Don’t be ashamed of your comfort object
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Don’t be ashamed of your comfort object

Aug 10, 2023

Aug 31, 2023

Imagine you are ten years old. Your best friend has just invited you to spend the weekend with them. Considering this is the first significant sleepover you have ever had – never before venturing from your parents’ household for more than 24 hours – you are brimming with anticipation. As your parents help you pack all of the childhood sleepover necessities, including a toothbrush, hair ties, and extra socks, you are in a hurry to get out the door.

However, your excitement to spend time with your pal has led you to make a critical mistake. As your parents wave goodbye and you attempt to settle in what now feels like a stranger’s quarters, you realize you have forgotten the most essential item for any slumber party: a beloved comfort object.

Whether it be a stuffed animal, blanket, or baby doll, we all had comfort objects during childhood. According to Dr. Reena B. Patel, an educational psychologist and behavior analyst, having a tangible thing that provides stability or continuity during childhood is relatively universal. We depend on our parents throughout our infant to toddler stages of life. They feed us, clothe us, bathe us, etc. But as we all know, parents cannot be around their children every waking moment – despite having the qualities of superheroes, parents also need to eat, sleep, and work.

Therefore, these comfort objects, which Patel refers to as “transitional objects,” give children something to depend on when their parents are absent. So when you forget your favorite stuffed animal after settling in at your friend’s house as a ten-year-old, emotional problems are likely to ensue.

At least, this was the case for me. While I never had a singular transitional object as a child, a stuffed animal always accompanied me to every sleepover I went to. My favorite was a tan teddy bear with tightly curled fur and elongated legs. Despite lacking a name, this teddy was unique because it had a pink mesh ribbon tied in a bow around its neck. The tails were kept long on the ribbon, and it was incredibly soothing when I would fold the ribbon onto itself and rub it between my fingers.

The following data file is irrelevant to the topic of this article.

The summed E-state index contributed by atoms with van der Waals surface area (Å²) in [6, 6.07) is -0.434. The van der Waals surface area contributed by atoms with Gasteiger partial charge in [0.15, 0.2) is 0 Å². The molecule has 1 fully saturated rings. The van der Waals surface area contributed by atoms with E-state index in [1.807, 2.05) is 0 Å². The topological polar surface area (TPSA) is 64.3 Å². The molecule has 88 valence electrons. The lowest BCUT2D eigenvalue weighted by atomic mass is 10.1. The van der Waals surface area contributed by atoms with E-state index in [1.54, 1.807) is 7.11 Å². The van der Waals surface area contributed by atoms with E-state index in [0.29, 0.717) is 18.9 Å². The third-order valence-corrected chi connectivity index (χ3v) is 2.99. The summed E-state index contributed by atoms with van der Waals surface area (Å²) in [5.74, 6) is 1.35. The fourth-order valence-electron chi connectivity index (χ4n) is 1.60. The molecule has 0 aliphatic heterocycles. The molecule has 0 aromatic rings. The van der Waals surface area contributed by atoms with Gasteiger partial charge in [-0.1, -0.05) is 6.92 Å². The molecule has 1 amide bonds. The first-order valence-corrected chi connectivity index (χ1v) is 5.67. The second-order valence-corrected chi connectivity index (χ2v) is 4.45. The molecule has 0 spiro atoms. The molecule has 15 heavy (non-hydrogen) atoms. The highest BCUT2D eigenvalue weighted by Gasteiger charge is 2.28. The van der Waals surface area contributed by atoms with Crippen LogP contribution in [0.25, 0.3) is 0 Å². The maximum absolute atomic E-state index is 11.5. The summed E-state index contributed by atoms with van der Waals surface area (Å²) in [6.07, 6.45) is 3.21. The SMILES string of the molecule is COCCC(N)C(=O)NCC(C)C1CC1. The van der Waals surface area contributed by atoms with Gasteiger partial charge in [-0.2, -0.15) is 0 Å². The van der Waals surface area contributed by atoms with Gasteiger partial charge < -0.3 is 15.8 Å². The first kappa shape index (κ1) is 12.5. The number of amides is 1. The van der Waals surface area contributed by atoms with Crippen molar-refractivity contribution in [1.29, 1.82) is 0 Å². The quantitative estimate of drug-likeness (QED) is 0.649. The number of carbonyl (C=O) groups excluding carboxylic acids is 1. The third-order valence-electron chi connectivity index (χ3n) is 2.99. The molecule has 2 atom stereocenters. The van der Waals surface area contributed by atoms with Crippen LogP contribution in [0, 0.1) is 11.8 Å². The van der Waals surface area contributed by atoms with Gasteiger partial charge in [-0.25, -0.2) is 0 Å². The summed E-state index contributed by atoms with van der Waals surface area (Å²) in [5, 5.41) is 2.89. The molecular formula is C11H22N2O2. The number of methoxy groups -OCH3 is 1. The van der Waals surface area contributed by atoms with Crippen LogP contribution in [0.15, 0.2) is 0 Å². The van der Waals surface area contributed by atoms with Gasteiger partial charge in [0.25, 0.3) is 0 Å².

Leaving this teddy behind at any time was a nightmare. Without my transitional object that allowed me to control my childhood anxieties, I had suddenly lost the one thing in my life that could and should always stay with me. Without the bear with the comforting mesh ribbon, I would call my parents crying in the middle of the night – begging them to rescue me from what felt like a foreign and unsafe space (sorry, Mom and Dad).

Because of my history with transitional objects and the pure embarrassment of needing to be rescued from peoples’ homes at 3 a.m. on numerous occasions, I was ashamed of my stuffed animals for the longest time. It felt like I was on a covert operation whenever I would pack an overnight bag, cramming my “stuffie” in the bottom of my duffel so no one could see the physical representation of my shame.

As a grown adult, I now realize I was not alone in my struggle. Not only did everyone have a comfort item as a child, but they also worked to hide it from the view of friends and family. From “kiddie blankets” to “my baby,” weighted blankets, and more, I have seen every transitional object known to man. Not only have I been introduced to these beloved items by my now adult friends, but they also continue to carry them with pride – as if their ragged, old, and well-loved object is a badge of honor.

Yet, I do not judge them for continuing to carry their item. I instead encourage them to tell me all about their transitional item. I love hearing about the object’s origins, the times it was dropped in unforgiving environments, and how it earned each of its battle scars. Too quick we are to write off someone’s comfort object as “childish” rather than realizing it houses sentimental value, operating as a reminder of fond memories.

I unfortunately ditched all of my childhood comfort items long ago, likely due to the societal pressure to “become an adult” or whatever. However, I recently invested in a weighted dinosaur plushie that I have affectionately named “Dab.” He weighs three pounds and is crafted from the softest green material, and I no longer lounge without him. He is excellent at calming me down when I am anxious and makes a great neck pillow when I want to write in bed.

I am not ashamed of my comfort object; you shouldn’t be either. So whether it’s the remnants of a childhood blanket, a busted Cabbage Patch Kid, or even a silk ribbon, continue to enjoy the reassurance and sense of ease they provide you.

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Andie Balenger is a native of Gladstone and is currently attending Northern Michigan University. Her column addresses topics from the perspective of a young adult and runs Thursdays in the Daily Press.

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